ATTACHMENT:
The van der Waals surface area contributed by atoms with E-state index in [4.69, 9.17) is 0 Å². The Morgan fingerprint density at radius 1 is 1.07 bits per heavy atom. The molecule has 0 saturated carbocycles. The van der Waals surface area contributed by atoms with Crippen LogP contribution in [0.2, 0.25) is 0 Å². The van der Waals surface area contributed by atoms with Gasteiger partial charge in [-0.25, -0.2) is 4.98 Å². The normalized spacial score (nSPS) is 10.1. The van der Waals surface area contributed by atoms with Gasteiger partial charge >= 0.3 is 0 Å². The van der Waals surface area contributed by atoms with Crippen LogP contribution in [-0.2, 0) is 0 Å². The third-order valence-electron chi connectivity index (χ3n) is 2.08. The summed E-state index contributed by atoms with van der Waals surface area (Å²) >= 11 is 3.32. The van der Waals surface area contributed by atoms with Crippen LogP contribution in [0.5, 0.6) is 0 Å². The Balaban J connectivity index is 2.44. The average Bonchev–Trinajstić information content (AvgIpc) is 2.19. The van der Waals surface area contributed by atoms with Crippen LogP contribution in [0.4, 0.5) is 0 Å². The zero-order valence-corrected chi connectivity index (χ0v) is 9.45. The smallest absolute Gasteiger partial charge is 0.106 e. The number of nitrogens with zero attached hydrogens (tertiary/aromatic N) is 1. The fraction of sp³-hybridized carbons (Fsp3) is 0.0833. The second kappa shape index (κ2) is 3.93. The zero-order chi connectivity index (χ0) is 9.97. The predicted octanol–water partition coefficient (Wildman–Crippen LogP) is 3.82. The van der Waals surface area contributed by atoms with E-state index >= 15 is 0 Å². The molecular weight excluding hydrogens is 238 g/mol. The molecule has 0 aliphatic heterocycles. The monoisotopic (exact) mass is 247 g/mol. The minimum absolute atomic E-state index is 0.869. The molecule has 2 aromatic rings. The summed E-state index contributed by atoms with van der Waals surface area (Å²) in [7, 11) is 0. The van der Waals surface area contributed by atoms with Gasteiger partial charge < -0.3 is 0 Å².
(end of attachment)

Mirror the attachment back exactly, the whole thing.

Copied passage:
The van der Waals surface area contributed by atoms with E-state index in [4.69, 9.17) is 0 Å². The Morgan fingerprint density at radius 1 is 1.07 bits per heavy atom. The molecule has 0 saturated carbocycles. The van der Waals surface area contributed by atoms with Crippen LogP contribution in [0.2, 0.25) is 0 Å². The van der Waals surface area contributed by atoms with Gasteiger partial charge in [-0.25, -0.2) is 4.98 Å². The normalized spacial score (nSPS) is 10.1. The van der Waals surface area contributed by atoms with Gasteiger partial charge >= 0.3 is 0 Å². The van der Waals surface area contributed by atoms with Crippen LogP contribution in [-0.2, 0) is 0 Å². The third-order valence-electron chi connectivity index (χ3n) is 2.08. The summed E-state index contributed by atoms with van der Waals surface area (Å²) >= 11 is 3.32. The van der Waals surface area contributed by atoms with Crippen LogP contribution in [0.5, 0.6) is 0 Å². The Balaban J connectivity index is 2.44. The average Bonchev–Trinajstić information content (AvgIpc) is 2.19. The van der Waals surface area contributed by atoms with Crippen LogP contribution in [0.4, 0.5) is 0 Å². The zero-order valence-corrected chi connectivity index (χ0v) is 9.45. The smallest absolute Gasteiger partial charge is 0.106 e. The number of nitrogens with zero attached hydrogens (tertiary/aromatic N) is 1. The fraction of sp³-hybridized carbons (Fsp3) is 0.0833. The second kappa shape index (κ2) is 3.93. The zero-order chi connectivity index (χ0) is 9.97. The predicted octanol–water partition coefficient (Wildman–Crippen LogP) is 3.82. The van der Waals surface area contributed by atoms with E-state index >= 15 is 0 Å². The molecular weight excluding hydrogens is 238 g/mol. The molecule has 0 aliphatic heterocycles. The monoisotopic (exact) mass is 247 g/mol. The minimum absolute atomic E-state index is 0.869. The molecule has 2 aromatic rings. The summed E-state index contributed by atoms with van der Waals surface area (Å²) in [7, 11) is 0. The van der Waals surface area contributed by atoms with Gasteiger partial charge < -0.3 is 0 Å².